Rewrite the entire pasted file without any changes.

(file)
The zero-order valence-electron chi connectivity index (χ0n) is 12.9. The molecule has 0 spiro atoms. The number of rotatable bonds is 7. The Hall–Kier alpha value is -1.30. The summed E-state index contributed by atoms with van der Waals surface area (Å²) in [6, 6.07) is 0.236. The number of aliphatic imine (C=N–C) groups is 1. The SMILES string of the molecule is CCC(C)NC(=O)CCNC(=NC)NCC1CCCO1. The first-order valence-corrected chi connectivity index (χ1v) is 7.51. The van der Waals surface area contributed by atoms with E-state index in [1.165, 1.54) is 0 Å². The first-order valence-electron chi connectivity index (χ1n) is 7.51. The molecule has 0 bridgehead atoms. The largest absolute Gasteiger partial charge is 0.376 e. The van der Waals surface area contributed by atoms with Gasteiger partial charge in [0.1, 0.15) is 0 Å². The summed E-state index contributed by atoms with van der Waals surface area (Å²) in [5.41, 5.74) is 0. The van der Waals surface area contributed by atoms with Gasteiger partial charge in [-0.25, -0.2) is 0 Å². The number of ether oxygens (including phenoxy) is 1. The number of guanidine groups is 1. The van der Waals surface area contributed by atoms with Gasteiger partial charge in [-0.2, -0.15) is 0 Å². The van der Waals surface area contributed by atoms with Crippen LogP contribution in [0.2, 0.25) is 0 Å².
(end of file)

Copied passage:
The zero-order valence-electron chi connectivity index (χ0n) is 12.9. The molecule has 0 spiro atoms. The number of rotatable bonds is 7. The Hall–Kier alpha value is -1.30. The summed E-state index contributed by atoms with van der Waals surface area (Å²) in [6, 6.07) is 0.236. The number of aliphatic imine (C=N–C) groups is 1. The SMILES string of the molecule is CCC(C)NC(=O)CCNC(=NC)NCC1CCCO1. The first-order valence-corrected chi connectivity index (χ1v) is 7.51. The van der Waals surface area contributed by atoms with E-state index in [1.165, 1.54) is 0 Å². The first-order valence-electron chi connectivity index (χ1n) is 7.51. The molecule has 0 bridgehead atoms. The largest absolute Gasteiger partial charge is 0.376 e. The van der Waals surface area contributed by atoms with Gasteiger partial charge in [0.1, 0.15) is 0 Å². The summed E-state index contributed by atoms with van der Waals surface area (Å²) in [5.41, 5.74) is 0. The van der Waals surface area contributed by atoms with Gasteiger partial charge in [-0.25, -0.2) is 0 Å². The number of ether oxygens (including phenoxy) is 1. The number of guanidine groups is 1. The van der Waals surface area contributed by atoms with Gasteiger partial charge in [-0.2, -0.15) is 0 Å². The van der Waals surface area contributed by atoms with Crippen LogP contribution in [0.2, 0.25) is 0 Å².